JPMorgan Chase and federal authorities are nearing settlements over the bank’s ties to Bernard L. Madoff, striking tentative deals that would involve roughly $2 billion in penalties and a rare criminal action. The government will use a sizable portion of the money to compensate Mr. Madoff’s victims.
The settlements, which are coming together on the anniversary of Mr. Madoff’s arrest at his Manhattan penthouse five years ago on Wednesday, would fault the bank for turning a blind eye to his huge Ponzi scheme, according to people briefed on the case who were not authorized to speak publicly. Continue reading →
According to Bloomberg By Liam Vaughan & Gavin Finch – Jan 28, 2013: “The benchmark rate for more than $300 trillion of contracts was based on honesty. New evidence in banking’s biggest scandal shows traders took it as a license to cheat.” Graphic: Bloomberg Markets Continue reading →
“Sneaky” comes to mind to describe the government and the banksters regarding two settlements between US banks and government regulators who alleged that the banks were guilty of widespread abuse of the foreclosure system that allowed banks to seize homes from defaulting borrowers. The banksters agreed to pay out more than $20 billion on Monday to resolve claims arising from the mortgage crisis. Continue reading →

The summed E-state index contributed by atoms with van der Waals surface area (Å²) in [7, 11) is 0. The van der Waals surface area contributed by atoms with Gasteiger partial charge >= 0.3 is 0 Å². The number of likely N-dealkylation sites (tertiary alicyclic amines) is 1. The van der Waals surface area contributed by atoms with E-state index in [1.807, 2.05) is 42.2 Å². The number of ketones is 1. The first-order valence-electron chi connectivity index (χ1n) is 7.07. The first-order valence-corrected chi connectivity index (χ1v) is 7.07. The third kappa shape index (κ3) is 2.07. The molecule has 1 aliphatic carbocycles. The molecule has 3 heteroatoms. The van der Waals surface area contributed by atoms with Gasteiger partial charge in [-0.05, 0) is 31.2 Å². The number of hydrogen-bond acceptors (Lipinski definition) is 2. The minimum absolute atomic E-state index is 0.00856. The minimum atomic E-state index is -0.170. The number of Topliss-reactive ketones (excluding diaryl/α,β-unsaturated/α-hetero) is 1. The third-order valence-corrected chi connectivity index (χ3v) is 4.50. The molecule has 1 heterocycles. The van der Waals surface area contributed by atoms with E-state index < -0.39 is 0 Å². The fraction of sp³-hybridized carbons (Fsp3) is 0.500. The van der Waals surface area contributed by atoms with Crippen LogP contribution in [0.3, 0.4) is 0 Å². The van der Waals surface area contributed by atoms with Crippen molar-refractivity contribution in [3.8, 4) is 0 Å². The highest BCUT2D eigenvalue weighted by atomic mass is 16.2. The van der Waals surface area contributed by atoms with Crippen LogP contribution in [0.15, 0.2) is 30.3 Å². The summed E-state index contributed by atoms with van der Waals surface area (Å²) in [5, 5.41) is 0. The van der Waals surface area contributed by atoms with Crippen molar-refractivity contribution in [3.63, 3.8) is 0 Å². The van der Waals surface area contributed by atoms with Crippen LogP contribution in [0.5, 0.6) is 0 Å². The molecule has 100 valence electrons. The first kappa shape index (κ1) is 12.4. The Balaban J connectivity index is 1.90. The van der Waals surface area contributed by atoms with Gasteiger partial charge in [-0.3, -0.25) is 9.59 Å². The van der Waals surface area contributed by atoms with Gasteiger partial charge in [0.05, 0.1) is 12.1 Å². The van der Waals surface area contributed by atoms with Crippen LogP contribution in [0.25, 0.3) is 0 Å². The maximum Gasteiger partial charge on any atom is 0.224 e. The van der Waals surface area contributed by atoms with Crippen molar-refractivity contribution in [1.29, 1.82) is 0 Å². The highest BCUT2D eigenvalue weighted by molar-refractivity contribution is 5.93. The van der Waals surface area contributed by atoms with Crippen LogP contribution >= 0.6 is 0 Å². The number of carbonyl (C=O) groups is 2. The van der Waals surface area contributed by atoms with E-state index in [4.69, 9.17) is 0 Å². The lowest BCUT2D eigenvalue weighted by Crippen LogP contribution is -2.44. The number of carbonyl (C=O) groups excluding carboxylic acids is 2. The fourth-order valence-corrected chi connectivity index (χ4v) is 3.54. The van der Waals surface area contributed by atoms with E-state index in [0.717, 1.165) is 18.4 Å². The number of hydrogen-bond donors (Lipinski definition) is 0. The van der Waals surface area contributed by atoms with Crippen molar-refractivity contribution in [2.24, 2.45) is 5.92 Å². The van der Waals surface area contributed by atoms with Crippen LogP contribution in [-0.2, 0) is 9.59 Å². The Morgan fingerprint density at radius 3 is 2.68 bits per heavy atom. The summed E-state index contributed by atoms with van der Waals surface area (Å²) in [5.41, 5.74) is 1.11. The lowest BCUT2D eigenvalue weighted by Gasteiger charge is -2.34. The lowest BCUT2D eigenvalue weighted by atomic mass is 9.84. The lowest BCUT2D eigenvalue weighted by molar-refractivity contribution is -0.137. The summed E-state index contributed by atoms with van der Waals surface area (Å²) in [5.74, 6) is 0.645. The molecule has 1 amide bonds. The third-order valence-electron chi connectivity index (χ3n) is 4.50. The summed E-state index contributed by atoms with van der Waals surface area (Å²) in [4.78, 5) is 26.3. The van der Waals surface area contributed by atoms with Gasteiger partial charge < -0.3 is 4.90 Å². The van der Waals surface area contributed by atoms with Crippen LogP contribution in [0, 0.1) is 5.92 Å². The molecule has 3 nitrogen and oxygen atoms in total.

Putting the spotlight on former IndyMac CEO, Micheal Perry, who recently set-up a self-serving blog to try and achieve a sympathetic audience for the justification of the demise of his company and the charges brought by the SEC. The NY Times writes:
“In the whodunit of the financial crisis, Wall Street executives have pointed the blame at all kinds of parties — consumers who lied on their mortgage applications, investors who demanded access to risky mortgage bonds, and policy makers who kept interest rates low and failed to predict a housing market collapse.
But a new defense has been mounted by a bank executive: my regulator told me to do it.